Wednesday, March 16, 2016

My Thoughts On The Screening Room Debacle

Sean Parker pretty much changed the face of the music industry with his 1999 company Napster. Today, the majority of people likely don't even know what the hell as "Napster" is, but it set a precedent for how people consume music that iTunes and other companies soon perfected and turned into a revolution. A revolution, mind you, that left many record companies up the creek without a paddle financially. Their entire business model had changed forever and there was noooo going back.

So is it at all surprising that Sean Parker's newest proposition for changing the movie business is also being met with, shall we say, some hesitance?

Sean Parker has been proposing to filmmakers, movie theaters and movie studios a new system called The Screening Room, whereby people can rent first-run movies for 48 hours for $50. Basically, in this scenario, the same day Batman v. Superman comes out, you can also watch it at home for fifty bucks, once you purchase the only set-top box that carries these films (that box costs about $150). The system has been met with support from filmmakers like Ron Howard, J.J. Abrams, Peter Jackson and Steven Spielberg and is apparently working out a deal of some kind with theater chain AMC, while hundreds of arthouse theaters, as well as certain movie studios and other high profile figures, have protested the proposed system.

What are my thoughts on the matter? Well, I'm a movie theater fanboy, pure and simple. That is THE way to consume cinema, no question. But I'm also in favor of VOD (video-on-demand) systems like iTunes that help get smaller arthouse features to a wider audience who likely don't have a theater playing such films near them. I also understand the studios want to make up some of the revenue they've been losing on the dwindling home video market and I'm sure this sounds like to some of them (to some of them, it's unclear which studios currently are supporting or protesting this concept) a potentially lucrative market.

I'm almost certain this incarnation of The Screening Room won't come to fruition, simply because there's too much momentum against it at this time. That being said, the support of major filmmakers like Spielberg and Abrams does give the inherent concept a major boost and I'm sure this won't be the last time Parker proposes something like this. I personally have nothing against this guy and his plans for delivering cinema to the masses, but I do find the concept of The Screening Room to lack one key area in terms of why seeing feature films in the environment of a movie theater...the communal element of going into a crowded auditorium, chock full of strangers, and all of these people immersing themselves in art for an elongated period of time.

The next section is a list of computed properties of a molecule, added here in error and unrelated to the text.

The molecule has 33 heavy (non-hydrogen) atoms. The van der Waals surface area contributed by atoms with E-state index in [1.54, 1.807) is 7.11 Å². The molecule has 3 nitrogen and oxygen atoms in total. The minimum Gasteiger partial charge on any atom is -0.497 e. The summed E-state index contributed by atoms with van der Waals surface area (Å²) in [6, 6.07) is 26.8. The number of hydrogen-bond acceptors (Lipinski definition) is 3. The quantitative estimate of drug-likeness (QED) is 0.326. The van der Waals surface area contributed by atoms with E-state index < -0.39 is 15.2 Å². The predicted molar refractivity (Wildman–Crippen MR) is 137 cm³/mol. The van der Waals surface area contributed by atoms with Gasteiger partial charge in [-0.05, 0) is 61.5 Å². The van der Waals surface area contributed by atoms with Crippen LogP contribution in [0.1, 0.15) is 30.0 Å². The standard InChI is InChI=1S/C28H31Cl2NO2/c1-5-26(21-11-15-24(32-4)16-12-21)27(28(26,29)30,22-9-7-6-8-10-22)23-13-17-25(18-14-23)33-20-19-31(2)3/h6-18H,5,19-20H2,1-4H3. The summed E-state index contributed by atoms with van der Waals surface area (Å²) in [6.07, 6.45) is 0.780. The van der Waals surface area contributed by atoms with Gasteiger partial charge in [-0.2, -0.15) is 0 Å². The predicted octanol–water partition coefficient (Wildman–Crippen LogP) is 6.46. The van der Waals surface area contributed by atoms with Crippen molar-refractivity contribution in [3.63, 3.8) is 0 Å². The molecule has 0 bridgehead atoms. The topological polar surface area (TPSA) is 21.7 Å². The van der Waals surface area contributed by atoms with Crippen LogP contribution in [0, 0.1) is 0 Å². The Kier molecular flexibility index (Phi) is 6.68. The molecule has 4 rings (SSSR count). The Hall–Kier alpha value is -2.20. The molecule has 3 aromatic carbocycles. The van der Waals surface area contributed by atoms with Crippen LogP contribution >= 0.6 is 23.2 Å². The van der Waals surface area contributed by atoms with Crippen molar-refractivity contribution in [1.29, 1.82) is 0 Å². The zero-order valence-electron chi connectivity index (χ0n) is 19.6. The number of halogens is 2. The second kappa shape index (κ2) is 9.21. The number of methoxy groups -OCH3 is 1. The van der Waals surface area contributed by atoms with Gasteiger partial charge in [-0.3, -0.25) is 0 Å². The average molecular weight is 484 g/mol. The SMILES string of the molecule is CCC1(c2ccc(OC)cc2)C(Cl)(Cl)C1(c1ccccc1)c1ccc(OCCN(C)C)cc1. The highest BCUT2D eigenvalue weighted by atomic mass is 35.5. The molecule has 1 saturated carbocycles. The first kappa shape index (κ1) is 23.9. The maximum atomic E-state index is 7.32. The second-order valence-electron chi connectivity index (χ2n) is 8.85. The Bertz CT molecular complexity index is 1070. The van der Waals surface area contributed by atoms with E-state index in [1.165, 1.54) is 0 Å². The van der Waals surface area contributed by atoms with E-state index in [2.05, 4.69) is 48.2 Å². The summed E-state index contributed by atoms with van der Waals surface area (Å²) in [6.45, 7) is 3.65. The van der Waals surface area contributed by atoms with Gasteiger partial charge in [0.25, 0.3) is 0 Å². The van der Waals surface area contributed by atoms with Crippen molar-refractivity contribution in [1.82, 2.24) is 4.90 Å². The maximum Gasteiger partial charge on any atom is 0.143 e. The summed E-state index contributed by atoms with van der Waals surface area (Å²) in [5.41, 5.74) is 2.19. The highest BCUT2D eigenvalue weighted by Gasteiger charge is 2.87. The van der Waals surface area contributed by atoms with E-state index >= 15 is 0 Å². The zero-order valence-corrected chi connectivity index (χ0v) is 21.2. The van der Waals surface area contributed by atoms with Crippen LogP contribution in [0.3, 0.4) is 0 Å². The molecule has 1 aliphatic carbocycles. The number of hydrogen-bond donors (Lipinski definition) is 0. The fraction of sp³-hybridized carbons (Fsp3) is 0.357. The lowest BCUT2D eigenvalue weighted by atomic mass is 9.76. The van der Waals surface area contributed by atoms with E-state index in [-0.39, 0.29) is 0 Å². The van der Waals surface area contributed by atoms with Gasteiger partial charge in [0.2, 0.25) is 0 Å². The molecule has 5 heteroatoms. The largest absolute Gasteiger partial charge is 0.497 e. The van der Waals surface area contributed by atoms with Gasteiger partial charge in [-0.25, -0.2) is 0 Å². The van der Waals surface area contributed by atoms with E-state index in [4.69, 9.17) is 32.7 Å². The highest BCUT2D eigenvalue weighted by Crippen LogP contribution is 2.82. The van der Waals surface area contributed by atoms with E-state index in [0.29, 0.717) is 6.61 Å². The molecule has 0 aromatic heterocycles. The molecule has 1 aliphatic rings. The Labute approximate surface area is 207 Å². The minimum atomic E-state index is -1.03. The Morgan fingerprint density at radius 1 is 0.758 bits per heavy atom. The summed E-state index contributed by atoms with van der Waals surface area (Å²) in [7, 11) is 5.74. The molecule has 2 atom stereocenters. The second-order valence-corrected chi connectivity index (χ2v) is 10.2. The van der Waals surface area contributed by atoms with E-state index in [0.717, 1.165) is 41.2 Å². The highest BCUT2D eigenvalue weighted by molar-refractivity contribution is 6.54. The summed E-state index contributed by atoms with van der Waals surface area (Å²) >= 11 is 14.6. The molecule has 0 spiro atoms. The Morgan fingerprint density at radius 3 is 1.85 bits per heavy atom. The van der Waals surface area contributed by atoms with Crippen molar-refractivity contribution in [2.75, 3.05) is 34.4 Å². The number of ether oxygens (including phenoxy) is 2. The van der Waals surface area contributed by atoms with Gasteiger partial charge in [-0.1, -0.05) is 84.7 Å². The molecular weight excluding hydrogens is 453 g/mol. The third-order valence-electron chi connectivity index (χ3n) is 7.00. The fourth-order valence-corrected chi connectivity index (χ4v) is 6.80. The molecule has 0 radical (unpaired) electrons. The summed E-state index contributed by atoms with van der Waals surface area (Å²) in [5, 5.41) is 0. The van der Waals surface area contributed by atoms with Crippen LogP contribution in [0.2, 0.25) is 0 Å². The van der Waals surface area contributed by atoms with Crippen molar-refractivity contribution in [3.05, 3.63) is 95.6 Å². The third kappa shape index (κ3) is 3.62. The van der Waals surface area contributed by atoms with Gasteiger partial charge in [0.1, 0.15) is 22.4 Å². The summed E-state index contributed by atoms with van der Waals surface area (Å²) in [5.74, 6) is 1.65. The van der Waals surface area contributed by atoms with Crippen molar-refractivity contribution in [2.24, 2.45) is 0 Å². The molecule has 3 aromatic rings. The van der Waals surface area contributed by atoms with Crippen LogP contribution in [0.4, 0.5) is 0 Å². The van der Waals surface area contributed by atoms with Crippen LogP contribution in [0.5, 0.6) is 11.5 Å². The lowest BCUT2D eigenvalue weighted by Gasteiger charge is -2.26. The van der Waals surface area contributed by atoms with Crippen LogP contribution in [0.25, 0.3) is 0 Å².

Yes, we've all had those wretched moviegoing experiences where someone's bright cell phone screen briefly blind us or when we're seated in front a chatty Cathy who won't stop talking during the movie. But the positive experiences I've had in a movie theater far far far outweigh the negative ones, those occurrences where an entire room of strangers were united in their love of what was going on on the giant screen in front of us. You won't get an entire sold out crowd of individuals cheering and clapping for Han and Chewie first walking onto the Millenium Falcon in The Force Awakens with The Screening Room, nor nearly a hundred people sitting in stunned silence after Zero Dark Thirty's gut-wrenching ending. Great films can work whether you're seeing them in a theater with one other person or two hundred, but the experience of everyone getting absorbed the magic of cinema is an incredible thing unto itself. You can see the magic of good storytelling entrancing and amalgamating an entire cluster of people occurring before one's very eyes. Could that be something so easily replicated by The Screening Room?

Now, full disclosure, I don't think The Screening Room isn't an inherently bad thing, but it would enforce a greater sense of isolation in the general habit of moviegoers (why go out to a theater when I can stay home and watch Keanu?) and disrupt the unity driven experience of watching films in a movie theater. Many pieces of art (as well as challenge/entertain us) are built to bring us all together and I sincerely believe The Screening Room would be a deterrent to that fundamental cornerstone of the very concept of art itself.

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